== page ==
A legend will come to life at a quirky festival this week.
Marsden’s annual Cuckoo Day will land in the village next Saturday, to celebrate an important part of its folklore.
The 24th event of its kind is expected to attract crowds from afar to see the sight of a giant cuckoo being paraded through the streets and enjoy dozens of free entertainment acts.
There are also events 24 hours earlier on Friday to herald the quirky festival.
According to legend, people from the village, known as Marsden cuckoos, tried to capture the small bird in order to try keep good weather that they thought it brought.
As the story goes, they tried to build an extra part of wall to box it in but the bird flew away.
The main event will begin at 10am on Saturday, with a cuckoo-making workshop for the procession taking place at Marsden Library in the Mechanics Institute on Peel Street.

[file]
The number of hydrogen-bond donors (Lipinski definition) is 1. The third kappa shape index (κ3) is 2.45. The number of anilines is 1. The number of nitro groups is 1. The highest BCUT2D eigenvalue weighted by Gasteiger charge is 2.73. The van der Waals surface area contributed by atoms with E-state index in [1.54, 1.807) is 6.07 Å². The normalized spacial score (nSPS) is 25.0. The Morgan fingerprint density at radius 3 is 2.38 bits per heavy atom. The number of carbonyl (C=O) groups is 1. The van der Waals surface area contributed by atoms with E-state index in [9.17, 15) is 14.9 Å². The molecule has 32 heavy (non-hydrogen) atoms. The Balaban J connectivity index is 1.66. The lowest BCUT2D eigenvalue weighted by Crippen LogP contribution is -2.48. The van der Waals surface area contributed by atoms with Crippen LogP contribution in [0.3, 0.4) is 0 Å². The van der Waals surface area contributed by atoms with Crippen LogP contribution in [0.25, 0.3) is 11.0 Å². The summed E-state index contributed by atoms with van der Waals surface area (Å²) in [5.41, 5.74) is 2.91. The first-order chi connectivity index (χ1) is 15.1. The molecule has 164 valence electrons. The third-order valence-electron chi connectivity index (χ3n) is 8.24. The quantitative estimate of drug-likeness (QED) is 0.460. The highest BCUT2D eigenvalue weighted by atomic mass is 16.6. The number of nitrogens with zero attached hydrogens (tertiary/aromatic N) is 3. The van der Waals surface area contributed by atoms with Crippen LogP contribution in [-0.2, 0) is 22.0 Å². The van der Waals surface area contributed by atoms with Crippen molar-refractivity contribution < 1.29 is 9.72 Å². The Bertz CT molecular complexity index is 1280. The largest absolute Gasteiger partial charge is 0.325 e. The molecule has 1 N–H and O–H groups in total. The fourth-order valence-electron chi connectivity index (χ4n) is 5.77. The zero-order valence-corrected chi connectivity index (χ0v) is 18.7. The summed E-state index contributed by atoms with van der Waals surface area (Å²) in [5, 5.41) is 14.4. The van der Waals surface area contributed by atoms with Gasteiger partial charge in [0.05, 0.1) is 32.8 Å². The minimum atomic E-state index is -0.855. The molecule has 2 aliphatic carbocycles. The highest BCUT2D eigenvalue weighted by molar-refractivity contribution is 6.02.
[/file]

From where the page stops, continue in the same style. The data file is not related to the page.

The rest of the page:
What to expect - see pictures from last year's event below.
The makers will then be able to join the parade with the large wicker-based cuckoo, which starts and ends at Wessen Court.
Face painting, donkey rides, puppetry, a treasure hunt and children’s rides and vintage games will take over the village throughout the day.
And dozens of dance and music acts have been booked to perform, including the popular Frumptam Guggen Band, Mucipups ukulele group and Unity Voices.
But the celebrations will start ahead of the big day on Friday, when two events will be held.
One is the catch a cuckoo walk, which starts at 6.15pm outside the Mechanics Institute.
It will be followed by the Black Joak Folk Night at the Royal British Legion on Grange Estate at 8pm.
“We’re really excited”, said Sharon Turner, one of the festival’s committee members.
“We go for an ethos of ‘if it’s not broken, don’t fix it’ so we’re welcoming back a lot of the acts we’ve had in previous years.
“The familiarity of the day is what it’s about.
“We pride ourselves on putting on a really family friendly day.
“But it’s really important to keep it going because there aren’t a lot of places these days that stick with these traditions.
“Putting it on gives us a sense of community and identity.”